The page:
• Speed bumps are not designed for public roadways.

  • Traffic speeds between speed bumps generally increases.

  • Speed bumps require maintenance and additional staff resources.

  • Speed bumps lead to increased noise for nearby residents.

Traffic Calming Measures considered in South Huron

In consideration of the Municipality’s objectives in implementing a Traffic Calming Policy, and recognizing a large extent of the Municipality’s road system includes urban, semi-urban and rural roads, the following traffic calming measures have been considered as viable options to implement:

Police Enforcement
Speeding is an infraction of the Highway Traffic Act enforceable by the OPP. It is often used with other traffic calming devices to regulate behaviour and is proven quite effective in reducing travel speeds
Community Safety Zones
Community Safety Zone signs inform drivers they are entering a zone that the community has designated as an area where the safety of its children/citizens is paramount. Traffic related offences committed within the zone are subject to increased fines (many set fines are doubled such as speeding and traffic signal related offences) through a special designation under the Highway Traffic Act Community Safety Zones may include roadways near schools, day care centers, playgrounds, parks, senior citizen residences and may also be used for collision-prone areas within a community.
Radar speed display signs
Radar speed display signs are portable or permanent radar activated signs that instantaneously display approaching speeds for individual vehicles. They can also be programmed to flash when motorists are exceeding the speed assigned within the sign. The signs can be solar powered to reduce environmental impact. These devices create a sense of being monitored to the driver and provide an instant notification that the speed limit is being exceeded (if such is the case).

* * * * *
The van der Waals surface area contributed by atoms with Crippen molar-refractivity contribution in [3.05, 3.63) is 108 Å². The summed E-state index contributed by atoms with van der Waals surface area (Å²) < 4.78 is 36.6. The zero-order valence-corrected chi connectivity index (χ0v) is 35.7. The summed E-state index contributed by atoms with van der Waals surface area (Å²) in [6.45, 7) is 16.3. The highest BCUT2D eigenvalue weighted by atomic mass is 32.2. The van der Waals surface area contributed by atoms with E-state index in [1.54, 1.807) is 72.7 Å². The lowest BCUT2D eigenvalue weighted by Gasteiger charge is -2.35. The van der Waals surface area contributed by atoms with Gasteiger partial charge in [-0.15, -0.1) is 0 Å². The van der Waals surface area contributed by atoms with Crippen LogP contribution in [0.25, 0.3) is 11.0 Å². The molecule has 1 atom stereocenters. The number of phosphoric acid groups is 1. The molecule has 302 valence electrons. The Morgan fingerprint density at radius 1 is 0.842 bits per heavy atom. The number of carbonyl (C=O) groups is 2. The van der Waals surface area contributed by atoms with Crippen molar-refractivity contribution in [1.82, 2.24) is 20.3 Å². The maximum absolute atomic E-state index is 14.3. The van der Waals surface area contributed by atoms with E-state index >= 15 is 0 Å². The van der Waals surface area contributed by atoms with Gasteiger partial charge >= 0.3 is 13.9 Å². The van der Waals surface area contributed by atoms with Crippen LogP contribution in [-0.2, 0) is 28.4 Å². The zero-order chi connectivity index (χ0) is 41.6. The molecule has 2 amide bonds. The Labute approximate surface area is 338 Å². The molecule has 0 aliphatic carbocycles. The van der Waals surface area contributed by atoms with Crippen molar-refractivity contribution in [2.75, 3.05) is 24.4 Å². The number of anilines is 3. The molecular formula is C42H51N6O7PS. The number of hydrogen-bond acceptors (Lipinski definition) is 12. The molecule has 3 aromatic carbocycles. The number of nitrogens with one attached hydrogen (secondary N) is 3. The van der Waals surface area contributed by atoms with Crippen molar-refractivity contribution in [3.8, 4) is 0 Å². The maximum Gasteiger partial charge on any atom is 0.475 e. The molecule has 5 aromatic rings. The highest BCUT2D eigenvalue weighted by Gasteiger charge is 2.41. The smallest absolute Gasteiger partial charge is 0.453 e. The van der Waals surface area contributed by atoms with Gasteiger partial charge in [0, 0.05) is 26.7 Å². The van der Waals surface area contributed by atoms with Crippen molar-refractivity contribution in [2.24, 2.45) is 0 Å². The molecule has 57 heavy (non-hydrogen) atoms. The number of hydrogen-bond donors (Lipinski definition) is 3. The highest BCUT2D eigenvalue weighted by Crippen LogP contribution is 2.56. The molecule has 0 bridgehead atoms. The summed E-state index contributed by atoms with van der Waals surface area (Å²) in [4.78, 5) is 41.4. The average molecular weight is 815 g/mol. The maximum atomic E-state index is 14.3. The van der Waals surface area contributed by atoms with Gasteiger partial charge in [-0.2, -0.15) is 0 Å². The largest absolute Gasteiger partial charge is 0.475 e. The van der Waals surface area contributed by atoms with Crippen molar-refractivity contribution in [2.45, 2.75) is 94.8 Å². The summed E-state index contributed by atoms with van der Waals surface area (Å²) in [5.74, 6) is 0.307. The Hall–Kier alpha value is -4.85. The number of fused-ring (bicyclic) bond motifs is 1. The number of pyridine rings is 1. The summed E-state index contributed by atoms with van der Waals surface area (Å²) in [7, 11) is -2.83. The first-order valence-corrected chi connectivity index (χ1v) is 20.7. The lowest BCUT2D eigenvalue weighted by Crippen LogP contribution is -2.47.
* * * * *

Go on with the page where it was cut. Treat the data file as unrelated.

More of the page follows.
Lane narrowing via pavement markings
This measure narrows the travel lanes to a minimum width of 3.0 meters through the use of pavement markings (center line and edge lines). Reduced lane widths provide a feeling of constraint and should cause drivers to reduce their travel speed. Any remaining road width would be designated as shoulder.
Curb extensions
Curb extensions are horizontal extensions of a curb into a road, resulting in a narrower road section. These may be used to provide high visibility of pedestrians, shorter walking distances to cross the road, and to slow motorists down.
Speed humps
Speed humps are defined as a raised area of the road, which deflects both the wheels and frame of a traversing vehicle. They may be paved as a permanent feature or temporary, removable rubber mounds for seasonal use. 
Speed tables
Speed tables are flat-topped asphalt or rubber mounds that cover the full width of the roadway. The ramps of the speed table are more gently sloped than speed humps and thus speed tables are less jarring than a standard speed hump and can allow larger vehicles (emergency vehicles, trucks, and snowplows) to cross with reduced disruption. As such, speed tables are typically not removed seasonally.
Centre medians
A centre median is a raised island installed in the centre of a road to reduce the overall width of the travelled lanes. They help slow traffic without affecting the capacity of the road. Raised median islands can be combined with curb extensions and/or textured crosswalks to further improve pedestrian safety. This measure may be considered on both local and collector roads.
Temporary centre median
Similar to the centre median, the temporary centre median is installed in the centre of a road using flexible delineator posts to create reduced travelled lane widths. They help slow traffic without affecting the capacity of the road and are removable for winter snow clearing operations.
Traffic circles
A “traffic circle” is not the same as a modern day “roundabout”. They are much smaller and serve a different purpose for the intersection, which is simply to reduce speed rather than to control high traffic volumes through an intersection. Circular island about 3m to 6m in diameter, is placed at intersections of residential streets, around which traffic circulates in a counterclockwise direction.

Submitting a Traffic Calming Request

 Submit a Traffic Calming Request here